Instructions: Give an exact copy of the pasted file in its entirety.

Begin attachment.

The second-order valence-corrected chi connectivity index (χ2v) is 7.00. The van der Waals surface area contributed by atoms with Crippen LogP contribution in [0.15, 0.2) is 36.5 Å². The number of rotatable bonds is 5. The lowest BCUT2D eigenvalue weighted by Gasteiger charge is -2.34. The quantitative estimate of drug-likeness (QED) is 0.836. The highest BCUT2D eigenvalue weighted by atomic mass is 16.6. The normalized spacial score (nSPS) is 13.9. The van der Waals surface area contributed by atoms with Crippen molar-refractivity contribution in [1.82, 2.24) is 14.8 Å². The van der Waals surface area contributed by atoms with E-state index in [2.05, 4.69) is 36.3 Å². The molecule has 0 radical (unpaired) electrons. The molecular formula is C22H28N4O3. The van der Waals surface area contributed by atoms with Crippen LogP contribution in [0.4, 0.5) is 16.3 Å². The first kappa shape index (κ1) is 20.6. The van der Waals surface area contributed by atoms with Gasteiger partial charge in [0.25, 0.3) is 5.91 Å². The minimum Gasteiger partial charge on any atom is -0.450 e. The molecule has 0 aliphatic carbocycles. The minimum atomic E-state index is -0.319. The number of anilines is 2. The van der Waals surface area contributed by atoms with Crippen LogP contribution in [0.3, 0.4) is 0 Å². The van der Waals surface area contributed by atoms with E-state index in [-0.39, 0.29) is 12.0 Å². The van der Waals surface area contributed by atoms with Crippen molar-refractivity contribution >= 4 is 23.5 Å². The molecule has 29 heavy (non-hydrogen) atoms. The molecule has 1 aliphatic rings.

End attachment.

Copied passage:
The second-order valence-corrected chi connectivity index (χ2v) is 7.00. The van der Waals surface area contributed by atoms with Crippen LogP contribution in [0.15, 0.2) is 36.5 Å². The number of rotatable bonds is 5. The lowest BCUT2D eigenvalue weighted by Gasteiger charge is -2.34. The quantitative estimate of drug-likeness (QED) is 0.836. The highest BCUT2D eigenvalue weighted by atomic mass is 16.6. The normalized spacial score (nSPS) is 13.9. The van der Waals surface area contributed by atoms with Crippen molar-refractivity contribution in [1.82, 2.24) is 14.8 Å². The van der Waals surface area contributed by atoms with E-state index in [2.05, 4.69) is 36.3 Å². The molecule has 0 radical (unpaired) electrons. The molecular formula is C22H28N4O3. The van der Waals surface area contributed by atoms with Crippen LogP contribution in [0.4, 0.5) is 16.3 Å². The first kappa shape index (κ1) is 20.6. The van der Waals surface area contributed by atoms with Gasteiger partial charge in [0.25, 0.3) is 5.91 Å². The minimum Gasteiger partial charge on any atom is -0.450 e. The molecule has 0 aliphatic carbocycles. The minimum atomic E-state index is -0.319. The number of anilines is 2. The van der Waals surface area contributed by atoms with Crippen LogP contribution in [0.3, 0.4) is 0 Å². The van der Waals surface area contributed by atoms with E-state index in [-0.39, 0.29) is 12.0 Å². The van der Waals surface area contributed by atoms with Crippen molar-refractivity contribution >= 4 is 23.5 Å². The molecule has 29 heavy (non-hydrogen) atoms. The molecule has 1 aliphatic rings.